About this painting, via Wikipedia:

Cultural Significance: One of Gardner’s most well-known works, La Confidence (ca. 1880) is in the collection of the Georgia Museum of Art. This painting depicts an intimate, whispered secret between two young peasant girls. The painting was given to the Lucy Cobb Institute, an all-girls school in Athens, Georgia. Hung in the drawing room parlor of the school, the work was beloved in the school’s collection and was viewed as having a “moralizing purpose” for the young girls enrolled in the finishing school. In 1991, painter, filmmaker and University of Georgia filmmaker James Herbert (director) appropriated Gardner’s painting and several others from the Georgia Museum of Art’s collection and reinterpreted the image in the video for Athens band R.E.M.‘s song “Low” from the album Out of Time.

About the Artist, via Wikipedia:

Elizabeth Jane Gardner (October 4, 1837 – January 28, 1922) was an American academic and salon painter, who was born in Exeter, New Hampshire. She was an American expatriate who died in Paris where she had lived most of her life. She studied in Paris under the figurative painter Hugues Merle (1823–1881), the well-known salon painter Jules Joseph Lefebvre (1836–1911), and finally under William-Adolphe Bouguereau (1825–1905). After Bouguereau’s wife died, Gardner became his paramour and after the death of his mother, who bitterly opposed the union, she married him in 1896. She adopted his subjects, compositions, and even his smooth facture, channeling his style so successfully that some of her work might be mistaken for his. In fact, she was quoted as saying, “I know I am censured for not more boldly asserting my individuality, but I would rather be known as the best imitator of Bouguereau than be nobody!”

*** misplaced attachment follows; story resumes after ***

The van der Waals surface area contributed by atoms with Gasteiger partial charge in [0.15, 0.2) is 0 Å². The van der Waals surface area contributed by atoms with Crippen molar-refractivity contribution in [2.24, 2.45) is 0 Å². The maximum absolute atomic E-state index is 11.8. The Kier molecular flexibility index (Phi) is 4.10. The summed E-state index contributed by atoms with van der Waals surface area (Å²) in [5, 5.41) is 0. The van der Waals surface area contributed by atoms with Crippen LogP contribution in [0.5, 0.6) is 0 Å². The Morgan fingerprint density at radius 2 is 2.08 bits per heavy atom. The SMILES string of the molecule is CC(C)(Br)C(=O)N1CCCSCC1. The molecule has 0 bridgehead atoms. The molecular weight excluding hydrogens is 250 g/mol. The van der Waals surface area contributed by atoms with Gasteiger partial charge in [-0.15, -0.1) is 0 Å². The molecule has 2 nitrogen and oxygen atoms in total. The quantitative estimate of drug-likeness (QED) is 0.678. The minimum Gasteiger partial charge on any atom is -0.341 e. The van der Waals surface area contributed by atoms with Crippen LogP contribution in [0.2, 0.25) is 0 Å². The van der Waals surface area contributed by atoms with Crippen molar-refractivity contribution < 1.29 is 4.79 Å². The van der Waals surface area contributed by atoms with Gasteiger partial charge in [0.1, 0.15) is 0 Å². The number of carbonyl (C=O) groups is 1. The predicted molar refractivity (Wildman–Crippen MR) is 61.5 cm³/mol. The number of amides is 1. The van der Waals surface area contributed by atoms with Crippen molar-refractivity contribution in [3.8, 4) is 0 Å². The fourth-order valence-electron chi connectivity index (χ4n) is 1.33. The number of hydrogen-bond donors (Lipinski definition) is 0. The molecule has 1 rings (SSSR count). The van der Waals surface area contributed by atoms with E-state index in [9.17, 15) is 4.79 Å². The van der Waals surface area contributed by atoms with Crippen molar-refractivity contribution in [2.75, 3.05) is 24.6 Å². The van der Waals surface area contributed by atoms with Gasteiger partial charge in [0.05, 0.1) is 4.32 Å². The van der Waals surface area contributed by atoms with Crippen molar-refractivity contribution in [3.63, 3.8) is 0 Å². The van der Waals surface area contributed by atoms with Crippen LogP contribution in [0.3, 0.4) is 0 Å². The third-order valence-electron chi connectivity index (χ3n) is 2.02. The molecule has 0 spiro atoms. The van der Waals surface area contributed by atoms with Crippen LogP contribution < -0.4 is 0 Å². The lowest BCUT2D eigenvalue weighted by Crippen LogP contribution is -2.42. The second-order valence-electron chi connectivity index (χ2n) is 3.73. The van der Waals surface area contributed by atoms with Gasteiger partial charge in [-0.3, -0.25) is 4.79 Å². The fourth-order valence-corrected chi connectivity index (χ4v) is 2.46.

Gardner’s best known work may be The Shepherd David Triumphant (1895), which shows the young shepherd with the lamb he has rescued. Among her other works were CinderellaCornelia and Her JewelsCorinneFortune TellerMaud MullerDaphne and ChloeRuth and NaomiThe Farmer’s DaughterThe Breton Wedding, and some portraits.

Gardner was very independent and feisty. Like the artist Rosa Bonheur, she applied to the police for a permit that would allow her to wear men’s attire so she could attend life classes at the famous Gobelins tapestry works. She was an astute businesswoman and an excellent linguist, switching easily from her native English to French, Italian or German in order to make her guests and potential clients feel at ease. She excelled in the social graces and knew how to manage publicity and nurture relationships that would help further her career. Her ability to work her way into the social networks in Paris earned her sales and portrait commissions.